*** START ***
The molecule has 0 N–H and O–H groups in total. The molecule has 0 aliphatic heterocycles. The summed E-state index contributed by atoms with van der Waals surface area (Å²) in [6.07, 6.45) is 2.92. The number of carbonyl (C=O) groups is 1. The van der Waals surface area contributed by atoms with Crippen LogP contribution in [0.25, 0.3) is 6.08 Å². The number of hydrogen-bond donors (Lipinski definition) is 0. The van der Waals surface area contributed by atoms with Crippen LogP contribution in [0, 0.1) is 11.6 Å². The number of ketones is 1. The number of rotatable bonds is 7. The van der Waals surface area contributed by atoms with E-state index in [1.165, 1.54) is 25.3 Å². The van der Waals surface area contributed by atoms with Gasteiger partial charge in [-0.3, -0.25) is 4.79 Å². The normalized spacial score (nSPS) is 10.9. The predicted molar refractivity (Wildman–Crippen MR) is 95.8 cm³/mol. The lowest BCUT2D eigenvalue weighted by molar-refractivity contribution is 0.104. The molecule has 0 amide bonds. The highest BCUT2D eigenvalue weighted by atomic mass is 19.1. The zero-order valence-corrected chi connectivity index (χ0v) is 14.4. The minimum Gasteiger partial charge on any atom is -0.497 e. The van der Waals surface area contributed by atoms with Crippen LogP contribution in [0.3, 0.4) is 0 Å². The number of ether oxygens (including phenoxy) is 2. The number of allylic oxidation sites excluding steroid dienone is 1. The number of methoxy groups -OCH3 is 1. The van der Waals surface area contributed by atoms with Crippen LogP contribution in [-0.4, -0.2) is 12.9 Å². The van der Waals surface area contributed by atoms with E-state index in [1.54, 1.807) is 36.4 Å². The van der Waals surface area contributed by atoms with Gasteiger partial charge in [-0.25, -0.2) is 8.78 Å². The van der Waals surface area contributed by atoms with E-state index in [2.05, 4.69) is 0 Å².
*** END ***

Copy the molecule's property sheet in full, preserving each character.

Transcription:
The molecule has 0 N–H and O–H groups in total. The molecule has 0 aliphatic heterocycles. The summed E-state index contributed by atoms with van der Waals surface area (Å²) in [6.07, 6.45) is 2.92. The number of carbonyl (C=O) groups is 1. The van der Waals surface area contributed by atoms with Crippen LogP contribution in [0.25, 0.3) is 6.08 Å². The number of hydrogen-bond donors (Lipinski definition) is 0. The van der Waals surface area contributed by atoms with Crippen LogP contribution in [0, 0.1) is 11.6 Å². The number of ketones is 1. The number of rotatable bonds is 7. The van der Waals surface area contributed by atoms with E-state index in [1.165, 1.54) is 25.3 Å². The van der Waals surface area contributed by atoms with Gasteiger partial charge in [-0.3, -0.25) is 4.79 Å². The normalized spacial score (nSPS) is 10.9. The predicted molar refractivity (Wildman–Crippen MR) is 95.8 cm³/mol. The lowest BCUT2D eigenvalue weighted by molar-refractivity contribution is 0.104. The molecule has 0 amide bonds. The highest BCUT2D eigenvalue weighted by atomic mass is 19.1. The zero-order valence-corrected chi connectivity index (χ0v) is 14.4. The minimum Gasteiger partial charge on any atom is -0.497 e. The van der Waals surface area contributed by atoms with Crippen LogP contribution in [0.3, 0.4) is 0 Å². The number of ether oxygens (including phenoxy) is 2. The number of allylic oxidation sites excluding steroid dienone is 1. The number of methoxy groups -OCH3 is 1. The van der Waals surface area contributed by atoms with Crippen LogP contribution in [-0.4, -0.2) is 12.9 Å². The van der Waals surface area contributed by atoms with E-state index in [1.54, 1.807) is 36.4 Å². The van der Waals surface area contributed by atoms with Gasteiger partial charge in [-0.25, -0.2) is 8.78 Å². The van der Waals surface area contributed by atoms with E-state index in [2.05, 4.69) is 0 Å².